"Our focus is on working with the US and international community on how we can increase pressure and find a peaceful solution to the ongoing threat North Korea poses to international security. We will continue to play a central role at the United Nations — supporting resolutions on sanctions that will limit North Korea's ability to pursue its nuclear weapons program," the spokesperson said.
However, Mrs. May is said to be preparing to break ranks with Mr. Trump on the issue of climate change, with the spokesperson adding that the embattled British premier would stress the country remained fully committed to the Paris Agreement, and there was no need for renegotiation in future as "it delivers."
Despite this suggestion, no official confirmation codifying UK opposition to amendments has been issued. Nonetheless, if one is in the offing, it would be in direct contravention of Trump's stated desire for a renegotiation of the treaty's terms, to make the agreement more favorable to the US. Furthermore, it would mark the first time May has spoken out on the issue — while other European leaders have made abundantly clear to the Republican president his denial of climate science is a problem, the Prime Minister has maintained a determined silence.
His June 1 announcement the US would withdraw from the Agreement was met with continent-wide consternation, with European Commission First Vice-President Frans Timmermans pledging the remaining G19 would continue the fight against climate change without US involvement. For her part, May remained silent.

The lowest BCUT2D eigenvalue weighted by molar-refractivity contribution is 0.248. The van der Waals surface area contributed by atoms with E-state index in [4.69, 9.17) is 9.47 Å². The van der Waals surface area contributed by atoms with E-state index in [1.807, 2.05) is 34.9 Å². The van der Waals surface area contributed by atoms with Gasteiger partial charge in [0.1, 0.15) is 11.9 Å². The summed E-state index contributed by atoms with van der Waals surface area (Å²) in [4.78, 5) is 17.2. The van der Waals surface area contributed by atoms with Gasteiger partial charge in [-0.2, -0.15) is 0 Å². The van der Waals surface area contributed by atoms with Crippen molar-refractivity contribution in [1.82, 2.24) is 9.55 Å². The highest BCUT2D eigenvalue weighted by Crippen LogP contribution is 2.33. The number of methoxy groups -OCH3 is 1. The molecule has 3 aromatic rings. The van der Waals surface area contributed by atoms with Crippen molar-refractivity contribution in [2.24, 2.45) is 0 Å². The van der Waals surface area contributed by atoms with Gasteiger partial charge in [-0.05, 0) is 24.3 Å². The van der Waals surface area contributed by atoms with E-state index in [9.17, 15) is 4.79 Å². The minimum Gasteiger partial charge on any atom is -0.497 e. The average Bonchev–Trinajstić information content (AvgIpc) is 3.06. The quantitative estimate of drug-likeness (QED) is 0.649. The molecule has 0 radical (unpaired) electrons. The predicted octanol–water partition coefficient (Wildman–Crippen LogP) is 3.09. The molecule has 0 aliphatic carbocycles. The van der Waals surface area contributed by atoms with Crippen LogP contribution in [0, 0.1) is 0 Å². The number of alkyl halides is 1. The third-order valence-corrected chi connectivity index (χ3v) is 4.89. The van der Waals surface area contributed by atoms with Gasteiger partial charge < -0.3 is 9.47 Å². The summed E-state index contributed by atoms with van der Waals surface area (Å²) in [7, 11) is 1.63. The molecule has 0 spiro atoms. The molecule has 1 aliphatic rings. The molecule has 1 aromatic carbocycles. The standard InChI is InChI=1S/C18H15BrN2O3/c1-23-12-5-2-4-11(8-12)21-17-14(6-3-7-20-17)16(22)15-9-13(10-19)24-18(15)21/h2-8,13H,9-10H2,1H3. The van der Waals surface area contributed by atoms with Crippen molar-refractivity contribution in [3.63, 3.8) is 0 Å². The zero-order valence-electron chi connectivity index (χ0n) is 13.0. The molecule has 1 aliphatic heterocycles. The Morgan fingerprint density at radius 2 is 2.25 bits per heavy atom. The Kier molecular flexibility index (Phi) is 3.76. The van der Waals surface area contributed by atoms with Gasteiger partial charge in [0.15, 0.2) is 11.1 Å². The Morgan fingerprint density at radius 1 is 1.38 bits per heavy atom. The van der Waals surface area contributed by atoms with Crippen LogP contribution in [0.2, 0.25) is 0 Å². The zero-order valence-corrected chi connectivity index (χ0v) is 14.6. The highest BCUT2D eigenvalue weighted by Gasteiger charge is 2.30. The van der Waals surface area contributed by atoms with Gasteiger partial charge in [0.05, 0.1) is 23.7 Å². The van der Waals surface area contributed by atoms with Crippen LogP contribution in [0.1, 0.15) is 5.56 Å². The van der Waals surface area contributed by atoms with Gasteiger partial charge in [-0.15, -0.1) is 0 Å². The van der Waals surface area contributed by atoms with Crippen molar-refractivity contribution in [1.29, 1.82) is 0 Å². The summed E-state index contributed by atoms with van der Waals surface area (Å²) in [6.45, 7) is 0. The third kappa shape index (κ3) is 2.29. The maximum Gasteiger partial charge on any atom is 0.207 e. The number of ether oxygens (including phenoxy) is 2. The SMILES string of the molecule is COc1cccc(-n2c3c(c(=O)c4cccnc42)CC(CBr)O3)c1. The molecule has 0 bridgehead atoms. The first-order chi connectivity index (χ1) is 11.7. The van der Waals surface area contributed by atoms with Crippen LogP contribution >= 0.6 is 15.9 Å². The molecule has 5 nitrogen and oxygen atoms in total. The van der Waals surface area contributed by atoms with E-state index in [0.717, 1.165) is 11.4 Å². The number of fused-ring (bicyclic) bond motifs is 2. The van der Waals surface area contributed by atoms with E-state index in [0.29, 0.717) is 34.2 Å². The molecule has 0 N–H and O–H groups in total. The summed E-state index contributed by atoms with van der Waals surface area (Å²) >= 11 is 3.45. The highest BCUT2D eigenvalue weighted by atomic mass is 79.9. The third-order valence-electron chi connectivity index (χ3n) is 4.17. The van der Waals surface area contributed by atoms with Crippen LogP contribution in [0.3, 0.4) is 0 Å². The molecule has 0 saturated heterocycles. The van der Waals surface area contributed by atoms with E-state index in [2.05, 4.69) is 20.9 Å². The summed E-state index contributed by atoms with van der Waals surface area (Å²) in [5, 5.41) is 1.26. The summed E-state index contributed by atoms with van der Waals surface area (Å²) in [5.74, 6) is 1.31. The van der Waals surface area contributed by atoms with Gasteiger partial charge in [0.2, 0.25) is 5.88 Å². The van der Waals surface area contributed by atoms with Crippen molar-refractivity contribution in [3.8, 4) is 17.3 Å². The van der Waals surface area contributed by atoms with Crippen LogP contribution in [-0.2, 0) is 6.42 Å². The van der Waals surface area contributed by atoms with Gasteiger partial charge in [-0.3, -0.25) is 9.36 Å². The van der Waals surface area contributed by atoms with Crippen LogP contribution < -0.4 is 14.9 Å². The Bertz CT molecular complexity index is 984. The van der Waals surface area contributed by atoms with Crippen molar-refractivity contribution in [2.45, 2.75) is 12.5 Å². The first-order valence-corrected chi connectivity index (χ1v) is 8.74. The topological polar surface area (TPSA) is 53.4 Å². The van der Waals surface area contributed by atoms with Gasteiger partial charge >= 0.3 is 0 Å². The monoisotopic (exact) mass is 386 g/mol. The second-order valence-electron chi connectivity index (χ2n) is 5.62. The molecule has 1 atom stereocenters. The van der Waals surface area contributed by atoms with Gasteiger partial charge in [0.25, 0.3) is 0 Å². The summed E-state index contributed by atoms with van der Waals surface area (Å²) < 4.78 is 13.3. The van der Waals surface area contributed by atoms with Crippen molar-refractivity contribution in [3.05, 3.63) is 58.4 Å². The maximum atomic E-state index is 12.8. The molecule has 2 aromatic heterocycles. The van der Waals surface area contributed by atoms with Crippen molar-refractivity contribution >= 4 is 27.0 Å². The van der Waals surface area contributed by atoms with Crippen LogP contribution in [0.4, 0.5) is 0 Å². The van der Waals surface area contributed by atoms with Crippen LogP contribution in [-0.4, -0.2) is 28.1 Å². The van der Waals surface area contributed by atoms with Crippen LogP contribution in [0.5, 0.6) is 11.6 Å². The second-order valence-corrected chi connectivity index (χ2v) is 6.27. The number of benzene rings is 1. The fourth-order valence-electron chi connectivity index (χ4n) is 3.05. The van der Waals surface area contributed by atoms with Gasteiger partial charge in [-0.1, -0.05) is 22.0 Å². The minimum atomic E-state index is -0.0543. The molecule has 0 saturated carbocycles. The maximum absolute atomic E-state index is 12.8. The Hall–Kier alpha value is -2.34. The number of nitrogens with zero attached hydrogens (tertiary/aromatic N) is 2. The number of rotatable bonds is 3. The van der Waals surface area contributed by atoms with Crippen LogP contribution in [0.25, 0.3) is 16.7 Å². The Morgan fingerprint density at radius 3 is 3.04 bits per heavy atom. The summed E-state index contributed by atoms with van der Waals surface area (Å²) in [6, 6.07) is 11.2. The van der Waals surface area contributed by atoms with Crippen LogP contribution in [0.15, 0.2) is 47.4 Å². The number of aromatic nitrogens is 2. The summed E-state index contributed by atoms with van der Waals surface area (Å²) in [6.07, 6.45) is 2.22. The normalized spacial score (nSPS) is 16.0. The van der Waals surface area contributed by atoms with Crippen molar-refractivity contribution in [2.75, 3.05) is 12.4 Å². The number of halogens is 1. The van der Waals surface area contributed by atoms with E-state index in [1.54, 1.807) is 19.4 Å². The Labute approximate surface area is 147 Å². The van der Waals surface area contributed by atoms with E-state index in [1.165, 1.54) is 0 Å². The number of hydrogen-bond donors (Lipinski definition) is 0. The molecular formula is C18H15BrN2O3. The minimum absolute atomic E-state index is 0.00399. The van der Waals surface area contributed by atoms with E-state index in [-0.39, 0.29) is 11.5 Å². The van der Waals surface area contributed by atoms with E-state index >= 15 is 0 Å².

Moreover, leaked documents obtained by Greenpeace's Energydesk in May show the UK tried to craft policies designed to improve energy efficiency — such as reducing greenhouse gas emissions and making goods cheaper to run for consumers — voluntary rather than mandatory. In essence, suggested targets, not legally-binding restrictions.
The UK also made representations to the EU arguing member states should be allowed to make no progress at all towards a 2030 target on renewable energy until the last moment.
Barry Gardiner, Shadow International Trade Secretary — whose brief includes climate change since May's scrapping of the dedicated ministerial post thereof — said at the time the leaks demonstrated Trump had a "mole" within the EU — that mole being the UK — charged with watering down commitments and making them voluntary instead of mandatory.
Green Party leader Caroline Lucas added the documents were "a strong indication" that the UK was in risk of becoming "an offshore pollution haven" where the environment is in the "firing line" of a "brutal" deregulation agenda.
In one of the leaked documents, the UK proposed watering down an EU plan to improve energy efficiency by 30 percent by 2030, reducing the target figure to 27 percent and making it "indicative" rather than "binding."
Another submission showed the UK also wanted to remove a requirement for a "linear" trajectory towards a 2030 target for renewable energy after 2021, which would allow countries to spend years doing nothing, then suddenly catch up just before 2030.
"Technologies, particularly newer and less established technologies, do not roll out at a linear pace. We do not consider that linear progress to the target should be expected or determined at the EU and, rather, that it should be for member states to determine based on their plans," the leaked document states.